‘Interloper’ is the newest release from Avant Gardner, a multi-instrumentalist from Liverpool who has clearly been around for a while as this is his tenth release and the press release states that he is currently gathering material for an eleventh which is really quite something from a relatively unknown artist. The record itself was written, performed and produced by Avant Gardner himself bar a few lead guitar parts from musicians, Stevil and Phil Dyer and what is immediately striking about the record is the quality of the playing on the record. Often, the case with multi-instrumentalist recordings, is that aspects of the musicianship is incredibly advanced and other aspects are noticeably more basic which can create a strange dynamic with the recording as the composing parts are slightly at odds with each other. However, the experience of writing and recording has clearly provided plenty of opportunities to develop impressive chops across the board and the result sounds like the work of an accomplished band. Predominantly an acoustic record, the songs are given depth by tasteful and unintrusive drums and guitar lines which allow the songs to stand upright on their own but give them an extra layer to flesh them out a bit more and naturally, allow them to be played live with both a full band and solo to keep things interesting for the live show.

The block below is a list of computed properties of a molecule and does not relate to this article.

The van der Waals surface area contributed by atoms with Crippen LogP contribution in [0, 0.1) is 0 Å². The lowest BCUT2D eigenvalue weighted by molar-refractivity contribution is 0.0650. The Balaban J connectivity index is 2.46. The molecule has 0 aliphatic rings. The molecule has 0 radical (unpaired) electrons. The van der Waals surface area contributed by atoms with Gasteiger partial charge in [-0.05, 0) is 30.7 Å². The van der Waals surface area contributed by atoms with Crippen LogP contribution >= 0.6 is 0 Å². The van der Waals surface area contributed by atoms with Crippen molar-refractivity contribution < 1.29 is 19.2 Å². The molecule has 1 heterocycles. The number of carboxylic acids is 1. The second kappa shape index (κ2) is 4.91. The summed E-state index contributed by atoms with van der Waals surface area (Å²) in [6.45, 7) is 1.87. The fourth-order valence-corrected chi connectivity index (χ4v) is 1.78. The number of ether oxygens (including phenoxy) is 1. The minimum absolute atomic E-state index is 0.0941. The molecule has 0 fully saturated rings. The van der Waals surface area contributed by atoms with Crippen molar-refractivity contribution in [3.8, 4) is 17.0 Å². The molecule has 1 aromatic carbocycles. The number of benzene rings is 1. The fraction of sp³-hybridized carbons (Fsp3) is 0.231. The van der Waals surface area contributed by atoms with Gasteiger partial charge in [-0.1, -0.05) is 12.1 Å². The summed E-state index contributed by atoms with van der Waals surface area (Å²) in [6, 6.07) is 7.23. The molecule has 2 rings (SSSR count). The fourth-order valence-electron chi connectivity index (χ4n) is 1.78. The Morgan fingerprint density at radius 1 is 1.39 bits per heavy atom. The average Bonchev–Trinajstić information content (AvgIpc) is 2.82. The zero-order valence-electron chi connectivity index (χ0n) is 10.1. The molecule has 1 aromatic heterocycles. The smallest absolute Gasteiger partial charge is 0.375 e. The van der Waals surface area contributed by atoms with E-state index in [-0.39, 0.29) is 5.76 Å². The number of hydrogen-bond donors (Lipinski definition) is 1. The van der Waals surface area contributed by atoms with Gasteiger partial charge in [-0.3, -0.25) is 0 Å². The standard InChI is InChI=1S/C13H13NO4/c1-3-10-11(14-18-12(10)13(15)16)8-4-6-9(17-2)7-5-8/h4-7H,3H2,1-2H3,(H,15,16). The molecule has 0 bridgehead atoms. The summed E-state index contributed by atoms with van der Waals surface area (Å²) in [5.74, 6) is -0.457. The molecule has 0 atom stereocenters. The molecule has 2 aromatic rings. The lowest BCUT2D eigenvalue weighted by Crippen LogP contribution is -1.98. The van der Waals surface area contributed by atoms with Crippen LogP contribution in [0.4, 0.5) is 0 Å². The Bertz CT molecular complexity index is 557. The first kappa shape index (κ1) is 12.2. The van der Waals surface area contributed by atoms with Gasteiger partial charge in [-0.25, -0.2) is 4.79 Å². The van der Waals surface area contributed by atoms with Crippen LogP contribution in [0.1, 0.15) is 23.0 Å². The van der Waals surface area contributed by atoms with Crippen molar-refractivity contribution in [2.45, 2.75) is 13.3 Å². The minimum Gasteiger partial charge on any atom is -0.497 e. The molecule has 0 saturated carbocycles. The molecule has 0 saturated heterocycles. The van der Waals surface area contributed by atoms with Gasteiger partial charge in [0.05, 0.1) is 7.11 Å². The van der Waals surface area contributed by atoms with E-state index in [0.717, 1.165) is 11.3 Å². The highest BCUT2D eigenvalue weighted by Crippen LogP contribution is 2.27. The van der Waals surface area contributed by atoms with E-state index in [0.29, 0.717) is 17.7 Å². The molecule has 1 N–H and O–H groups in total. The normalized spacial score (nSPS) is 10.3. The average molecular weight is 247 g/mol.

The record itself is incredibly steady paced and occasionally grunge-sounding and the songs although, well written and performed, can lack energy and by the end of the 12 tracks, start to sound quite repetitive due to the lack of variety on offer and start to drag. A shorter, collection of the better and more varied songs would be more beneficial and would certainly stand out a lot more and in this case, there is more quantity than quality. This isn’t to say the record is uninteresting as there are some great tracks on here, particularly the middle of the record beginning with track 6, the humorously titled All I Want Is An 8ft Woman Who Doesn’t Grow Old and immediate follower 12 Week Hero which has a dreamlike, hazy vibe and is an indication of how good Avant Gardner can be when producing more melodic tracks as opposed to the more down-tempo tracks at the beginning of the record. The final track of three is the instrumental School For Grown-Ups which again, is a slow number with enough going on to keep you interested and is a chance for him to show off his impressive talents on a number of different instruments.
Overall, Avant Gardner is clearly a talented musician with an enormous back catalogue and there are tracks on ‘Interloper’ which show him at his best and with a more quality-over-quantity approach to album making, we could see him make his mark on the UK scene with his return to playing live this year.
Avant Gardner has delivered a solid record on his tenth that can lack quality over quantity but is perfect for fans of something a bit more down-tempo
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